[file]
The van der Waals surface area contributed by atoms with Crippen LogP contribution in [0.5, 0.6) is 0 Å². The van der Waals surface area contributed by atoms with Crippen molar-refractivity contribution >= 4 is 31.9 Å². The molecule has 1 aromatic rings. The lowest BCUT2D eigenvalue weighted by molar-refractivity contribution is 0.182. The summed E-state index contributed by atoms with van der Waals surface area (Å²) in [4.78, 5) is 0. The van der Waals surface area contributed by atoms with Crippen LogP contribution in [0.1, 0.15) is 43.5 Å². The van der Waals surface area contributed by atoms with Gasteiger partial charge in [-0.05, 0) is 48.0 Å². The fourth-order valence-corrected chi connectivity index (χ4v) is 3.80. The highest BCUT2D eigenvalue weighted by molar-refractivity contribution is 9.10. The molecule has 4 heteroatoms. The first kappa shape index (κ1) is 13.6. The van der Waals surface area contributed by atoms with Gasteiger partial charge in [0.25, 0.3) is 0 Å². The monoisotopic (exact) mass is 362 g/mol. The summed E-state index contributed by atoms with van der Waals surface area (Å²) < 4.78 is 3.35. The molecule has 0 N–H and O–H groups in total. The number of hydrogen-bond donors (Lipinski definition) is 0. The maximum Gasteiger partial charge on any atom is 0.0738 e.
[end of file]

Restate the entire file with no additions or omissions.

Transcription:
The van der Waals surface area contributed by atoms with Crippen LogP contribution in [0.5, 0.6) is 0 Å². The van der Waals surface area contributed by atoms with Crippen molar-refractivity contribution >= 4 is 31.9 Å². The molecule has 1 aromatic rings. The lowest BCUT2D eigenvalue weighted by molar-refractivity contribution is 0.182. The summed E-state index contributed by atoms with van der Waals surface area (Å²) in [4.78, 5) is 0. The van der Waals surface area contributed by atoms with Crippen LogP contribution in [0.1, 0.15) is 43.5 Å². The van der Waals surface area contributed by atoms with Gasteiger partial charge in [-0.05, 0) is 48.0 Å². The fourth-order valence-corrected chi connectivity index (χ4v) is 3.80. The highest BCUT2D eigenvalue weighted by molar-refractivity contribution is 9.10. The molecule has 4 heteroatoms. The first kappa shape index (κ1) is 13.6. The van der Waals surface area contributed by atoms with Gasteiger partial charge in [0.25, 0.3) is 0 Å². The monoisotopic (exact) mass is 362 g/mol. The summed E-state index contributed by atoms with van der Waals surface area (Å²) < 4.78 is 3.35. The molecule has 0 N–H and O–H groups in total. The number of hydrogen-bond donors (Lipinski definition) is 0. The maximum Gasteiger partial charge on any atom is 0.0738 e.